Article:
The model calculation values from Model 4.3 are compared with the experimental test values from Model 4.4, and the calculated relative error is presented in Table 5. The comparison between model calculation values and measured test values at normal temperature is shown in Figure 11, and Figure 12 shows the comparison at freezing temperature.

Table 5: Relative error chart between model calculation values and the measured test values.
Figure 11: Comparison between the values calculated by the soil-rock mixture model and experimental values at normal temperature condition.
Figure 12: Comparison between values calculated by the soil-rock mixture model and experimental values at freezing temperature condition.

Table 5 shows that the elastic modulus calculated by the micromechanics model of soil-rock mixture is consistent with the experimental values. The maximum relative error is no more than 7.6%. The predicted results for the two-layer single inclusion model are good. However, the three-layer double inclusion model is much better than the two-layer single inclusion model in predicting the effect of the soil-rock mixture at normal temperature.

Figures 11 and 12 show that, under the freezing temperature condition, the elastic modulus of soil-rock mixture is significantly greater than that at normal temperature. The elastic modulus calculated by the model at −20°C is compared with the elastic modulus calculated by the model at 20°C; the average elastic modulus of FS-RM is 3.84 times that of S-RM. The elastic modulus measured at −20°C is compared with the elastic modulus measured results at 20°C; the average elastic modulus of FS-RM is 3.97 times that of S-RM. At normal or freezing temperature, the elastic modulus of soil-rock mixture increases gradually with the increase in rock content. The elastic modulus of the soil-rock mixture increases significantly with the increase in rock content especially when the rock content is between 50% and 70%.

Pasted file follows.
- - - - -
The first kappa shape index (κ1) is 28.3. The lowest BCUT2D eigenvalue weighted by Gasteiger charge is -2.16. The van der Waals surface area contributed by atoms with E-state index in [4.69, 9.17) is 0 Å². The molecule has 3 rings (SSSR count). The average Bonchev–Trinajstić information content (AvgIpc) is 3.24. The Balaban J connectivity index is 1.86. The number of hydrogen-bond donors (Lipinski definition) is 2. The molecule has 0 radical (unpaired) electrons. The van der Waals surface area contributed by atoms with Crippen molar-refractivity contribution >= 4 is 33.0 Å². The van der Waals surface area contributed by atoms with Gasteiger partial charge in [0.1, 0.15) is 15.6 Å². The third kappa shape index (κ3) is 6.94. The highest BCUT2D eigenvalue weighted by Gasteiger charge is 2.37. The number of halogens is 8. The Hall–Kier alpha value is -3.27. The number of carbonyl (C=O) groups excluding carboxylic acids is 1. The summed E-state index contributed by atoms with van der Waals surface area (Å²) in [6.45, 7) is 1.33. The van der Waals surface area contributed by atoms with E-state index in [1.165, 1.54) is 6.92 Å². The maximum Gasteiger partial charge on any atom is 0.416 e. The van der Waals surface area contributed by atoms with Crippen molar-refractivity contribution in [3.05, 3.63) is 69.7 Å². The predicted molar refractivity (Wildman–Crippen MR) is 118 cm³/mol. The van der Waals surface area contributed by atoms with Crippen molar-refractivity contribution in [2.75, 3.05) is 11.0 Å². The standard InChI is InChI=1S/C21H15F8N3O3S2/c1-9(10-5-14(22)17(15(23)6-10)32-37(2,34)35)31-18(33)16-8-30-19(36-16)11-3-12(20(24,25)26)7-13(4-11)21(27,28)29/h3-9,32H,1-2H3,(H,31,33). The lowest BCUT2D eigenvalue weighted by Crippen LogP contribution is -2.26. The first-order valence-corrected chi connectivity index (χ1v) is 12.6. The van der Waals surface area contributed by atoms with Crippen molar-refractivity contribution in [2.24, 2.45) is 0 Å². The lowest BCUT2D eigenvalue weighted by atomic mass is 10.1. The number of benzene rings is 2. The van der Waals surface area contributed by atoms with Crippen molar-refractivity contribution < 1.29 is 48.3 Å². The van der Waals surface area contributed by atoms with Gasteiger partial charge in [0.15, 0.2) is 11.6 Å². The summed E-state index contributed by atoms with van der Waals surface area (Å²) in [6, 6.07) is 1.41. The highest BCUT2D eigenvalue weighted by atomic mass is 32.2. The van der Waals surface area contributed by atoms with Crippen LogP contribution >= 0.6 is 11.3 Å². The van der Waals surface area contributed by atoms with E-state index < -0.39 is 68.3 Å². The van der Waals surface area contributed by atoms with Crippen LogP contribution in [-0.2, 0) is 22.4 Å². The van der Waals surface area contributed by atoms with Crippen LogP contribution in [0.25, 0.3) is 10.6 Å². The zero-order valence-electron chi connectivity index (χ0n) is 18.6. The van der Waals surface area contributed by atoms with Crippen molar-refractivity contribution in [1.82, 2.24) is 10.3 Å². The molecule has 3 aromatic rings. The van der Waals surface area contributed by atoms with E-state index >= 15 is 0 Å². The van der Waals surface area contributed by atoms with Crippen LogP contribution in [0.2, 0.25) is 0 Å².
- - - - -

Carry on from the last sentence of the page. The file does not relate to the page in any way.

The error between the values calculated by the model and the measured values can be attributed to the assumed rock shape, size, and distribution form in the model, the differences in internal structure characteristics of the soil-rock mixture, and differences in material properties between the substrate, the mixed materials, and the actual component material, among others. However, the relative error is within an acceptable range, which illustrates that the method of the micromechanics model proposed in this study is reasonable and reliable.

5. Conclusions